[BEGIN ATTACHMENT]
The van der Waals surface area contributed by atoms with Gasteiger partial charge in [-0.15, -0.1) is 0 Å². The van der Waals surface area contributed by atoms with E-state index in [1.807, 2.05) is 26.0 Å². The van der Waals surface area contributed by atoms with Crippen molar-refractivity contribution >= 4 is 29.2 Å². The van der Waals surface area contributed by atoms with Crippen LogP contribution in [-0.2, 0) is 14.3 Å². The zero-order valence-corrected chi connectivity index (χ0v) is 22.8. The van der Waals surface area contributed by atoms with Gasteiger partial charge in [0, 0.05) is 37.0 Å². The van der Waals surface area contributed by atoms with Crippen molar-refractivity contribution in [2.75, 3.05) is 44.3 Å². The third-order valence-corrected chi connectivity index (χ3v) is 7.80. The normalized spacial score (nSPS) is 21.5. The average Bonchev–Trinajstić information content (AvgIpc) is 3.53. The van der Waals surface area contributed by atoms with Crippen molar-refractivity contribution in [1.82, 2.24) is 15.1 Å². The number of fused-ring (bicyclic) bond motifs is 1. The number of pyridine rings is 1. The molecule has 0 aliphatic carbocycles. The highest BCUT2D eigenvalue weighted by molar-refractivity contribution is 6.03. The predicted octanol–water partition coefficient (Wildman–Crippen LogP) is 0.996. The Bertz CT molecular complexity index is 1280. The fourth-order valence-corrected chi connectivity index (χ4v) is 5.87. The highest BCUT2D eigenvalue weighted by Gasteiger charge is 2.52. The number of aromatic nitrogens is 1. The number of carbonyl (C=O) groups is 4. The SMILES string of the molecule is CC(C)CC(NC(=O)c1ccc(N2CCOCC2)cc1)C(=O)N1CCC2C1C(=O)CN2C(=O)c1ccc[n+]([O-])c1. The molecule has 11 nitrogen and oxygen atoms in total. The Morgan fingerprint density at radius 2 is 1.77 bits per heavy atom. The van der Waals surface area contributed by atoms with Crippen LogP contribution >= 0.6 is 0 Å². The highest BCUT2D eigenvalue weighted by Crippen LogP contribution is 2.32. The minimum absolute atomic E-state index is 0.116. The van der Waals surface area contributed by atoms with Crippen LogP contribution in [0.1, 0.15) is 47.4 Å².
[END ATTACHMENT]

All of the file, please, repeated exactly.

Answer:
The van der Waals surface area contributed by atoms with Gasteiger partial charge in [-0.15, -0.1) is 0 Å². The van der Waals surface area contributed by atoms with E-state index in [1.807, 2.05) is 26.0 Å². The van der Waals surface area contributed by atoms with Crippen molar-refractivity contribution >= 4 is 29.2 Å². The van der Waals surface area contributed by atoms with Crippen LogP contribution in [-0.2, 0) is 14.3 Å². The zero-order valence-corrected chi connectivity index (χ0v) is 22.8. The van der Waals surface area contributed by atoms with Gasteiger partial charge in [0, 0.05) is 37.0 Å². The van der Waals surface area contributed by atoms with Crippen molar-refractivity contribution in [2.75, 3.05) is 44.3 Å². The third-order valence-corrected chi connectivity index (χ3v) is 7.80. The normalized spacial score (nSPS) is 21.5. The average Bonchev–Trinajstić information content (AvgIpc) is 3.53. The van der Waals surface area contributed by atoms with Crippen molar-refractivity contribution in [1.82, 2.24) is 15.1 Å². The number of fused-ring (bicyclic) bond motifs is 1. The number of pyridine rings is 1. The molecule has 0 aliphatic carbocycles. The highest BCUT2D eigenvalue weighted by molar-refractivity contribution is 6.03. The predicted octanol–water partition coefficient (Wildman–Crippen LogP) is 0.996. The Bertz CT molecular complexity index is 1280. The fourth-order valence-corrected chi connectivity index (χ4v) is 5.87. The highest BCUT2D eigenvalue weighted by Gasteiger charge is 2.52. The number of aromatic nitrogens is 1. The number of carbonyl (C=O) groups is 4. The SMILES string of the molecule is CC(C)CC(NC(=O)c1ccc(N2CCOCC2)cc1)C(=O)N1CCC2C1C(=O)CN2C(=O)c1ccc[n+]([O-])c1. The molecule has 11 nitrogen and oxygen atoms in total. The Morgan fingerprint density at radius 2 is 1.77 bits per heavy atom. The van der Waals surface area contributed by atoms with Crippen LogP contribution >= 0.6 is 0 Å². The highest BCUT2D eigenvalue weighted by Crippen LogP contribution is 2.32. The minimum absolute atomic E-state index is 0.116. The van der Waals surface area contributed by atoms with Crippen LogP contribution in [0.1, 0.15) is 47.4 Å².